Tuesday, 24 December 2013

Killer Arguments Against LVT, Not (311)

City AM Forum mixes hard facts with mathematical errors, lies and complete bollocks as per usual:

... the real problem comes from the government’s decision to postpone the 2015 [Business Rates] revaluation by two years, billed as offering more certainty for business.

This is a hollow claim, as the two following examples demonstrate. Menswear retailer Hackett has just opened at the former Ferrari store at 193/197 Regent Street, having signed a new 15 year lease at a street-record Zone A rent of £645 per square foot. The deal reflects significant competition in an area where property rarely becomes available, and expenditure has been rising rapidly – fuelled by tourism and overseas investment.

However, Hackett’s annual business rates bill will continue to be based on rental levels from 2008 – when Zone A rents on the same property were just £278.50 per square foot. Hackett will face a rates bill on the ground floor alone of £285,000 per year, compared to £767,000 if the revaluation had gone ahead. With two further floors included in the lease, Hackett’s total savings on business rates due to the delayed revaluation will be well over £500,000 a year.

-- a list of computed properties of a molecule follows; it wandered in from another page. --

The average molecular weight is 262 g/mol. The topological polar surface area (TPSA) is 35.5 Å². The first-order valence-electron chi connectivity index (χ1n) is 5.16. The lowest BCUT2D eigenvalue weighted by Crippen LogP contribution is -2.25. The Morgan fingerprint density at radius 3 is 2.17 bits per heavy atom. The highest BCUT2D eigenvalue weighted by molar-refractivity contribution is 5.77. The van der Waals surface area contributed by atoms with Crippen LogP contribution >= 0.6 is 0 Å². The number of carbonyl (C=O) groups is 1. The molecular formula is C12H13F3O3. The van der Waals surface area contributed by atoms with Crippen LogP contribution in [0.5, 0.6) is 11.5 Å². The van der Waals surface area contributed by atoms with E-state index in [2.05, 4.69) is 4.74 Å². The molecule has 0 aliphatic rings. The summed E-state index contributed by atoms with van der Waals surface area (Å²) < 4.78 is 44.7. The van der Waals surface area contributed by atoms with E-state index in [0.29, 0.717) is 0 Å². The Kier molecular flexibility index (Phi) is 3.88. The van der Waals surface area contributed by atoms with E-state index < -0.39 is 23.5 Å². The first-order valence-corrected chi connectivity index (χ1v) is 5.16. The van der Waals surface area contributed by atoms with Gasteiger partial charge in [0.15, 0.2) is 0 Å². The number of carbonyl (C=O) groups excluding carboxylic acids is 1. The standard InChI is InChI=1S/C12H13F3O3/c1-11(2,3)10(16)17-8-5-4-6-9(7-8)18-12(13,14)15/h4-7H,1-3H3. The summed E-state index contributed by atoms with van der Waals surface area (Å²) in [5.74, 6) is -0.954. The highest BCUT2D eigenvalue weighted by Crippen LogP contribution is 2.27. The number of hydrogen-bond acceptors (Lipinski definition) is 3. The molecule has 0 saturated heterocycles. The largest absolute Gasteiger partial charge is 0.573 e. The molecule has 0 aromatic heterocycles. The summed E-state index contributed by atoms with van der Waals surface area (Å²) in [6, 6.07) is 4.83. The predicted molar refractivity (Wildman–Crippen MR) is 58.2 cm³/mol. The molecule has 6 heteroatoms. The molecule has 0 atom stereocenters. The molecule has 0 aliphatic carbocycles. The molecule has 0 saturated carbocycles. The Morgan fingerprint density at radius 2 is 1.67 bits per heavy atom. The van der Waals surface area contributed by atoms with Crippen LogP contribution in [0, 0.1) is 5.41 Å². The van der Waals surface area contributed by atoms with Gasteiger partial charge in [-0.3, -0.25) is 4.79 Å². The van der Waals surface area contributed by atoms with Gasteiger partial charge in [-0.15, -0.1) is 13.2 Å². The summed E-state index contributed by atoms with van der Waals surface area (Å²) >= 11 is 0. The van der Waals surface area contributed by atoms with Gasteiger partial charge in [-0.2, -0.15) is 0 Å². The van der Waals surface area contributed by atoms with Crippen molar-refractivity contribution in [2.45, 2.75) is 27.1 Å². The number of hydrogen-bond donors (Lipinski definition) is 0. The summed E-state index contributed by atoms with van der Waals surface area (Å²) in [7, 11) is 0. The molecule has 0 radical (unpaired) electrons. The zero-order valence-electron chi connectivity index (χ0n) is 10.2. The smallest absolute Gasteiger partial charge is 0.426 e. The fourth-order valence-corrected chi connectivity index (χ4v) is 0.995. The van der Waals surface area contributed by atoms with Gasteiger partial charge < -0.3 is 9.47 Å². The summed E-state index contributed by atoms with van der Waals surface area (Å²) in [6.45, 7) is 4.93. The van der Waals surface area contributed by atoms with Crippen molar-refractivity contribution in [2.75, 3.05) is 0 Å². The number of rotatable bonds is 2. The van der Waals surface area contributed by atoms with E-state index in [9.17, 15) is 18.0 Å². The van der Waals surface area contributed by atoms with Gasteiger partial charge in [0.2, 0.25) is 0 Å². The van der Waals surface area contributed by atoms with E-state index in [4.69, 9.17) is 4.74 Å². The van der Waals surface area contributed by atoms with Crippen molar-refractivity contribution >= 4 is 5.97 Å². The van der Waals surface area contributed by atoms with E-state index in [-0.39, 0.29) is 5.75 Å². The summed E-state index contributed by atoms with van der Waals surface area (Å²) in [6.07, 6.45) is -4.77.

Good bit of digging there, although the UK government prioritises the interests of bankers and landowners above everything else, it is also the case that London landowners rank above mere provincial landowners.

Now consider the fortunes of a shop in High Street Canterbury, in the supposedly affluent South East. In 2007, the rates payable were £45,154 per annum, which has risen to £51,744 in 2013.

But the difficult retail climate has resulted in the rent falling by 44 per cent from £116,000 in 2007 to £65,000 by the beginning of 2013. In 2007, rates payable represented 39 per cent of the shop’s rental value. By early 2013, they represented over 80 per cent. In many northern towns, the position is far bleaker.

Again, probably factually correct but the maths is shit.

If the rent collected by the landlord is £65,000 and the Rates are £51,744, the total rental value is £116,744, so the Rates are 44% of that, which is probably pretty close to the site-only rental value, i.e. Land Value Tax.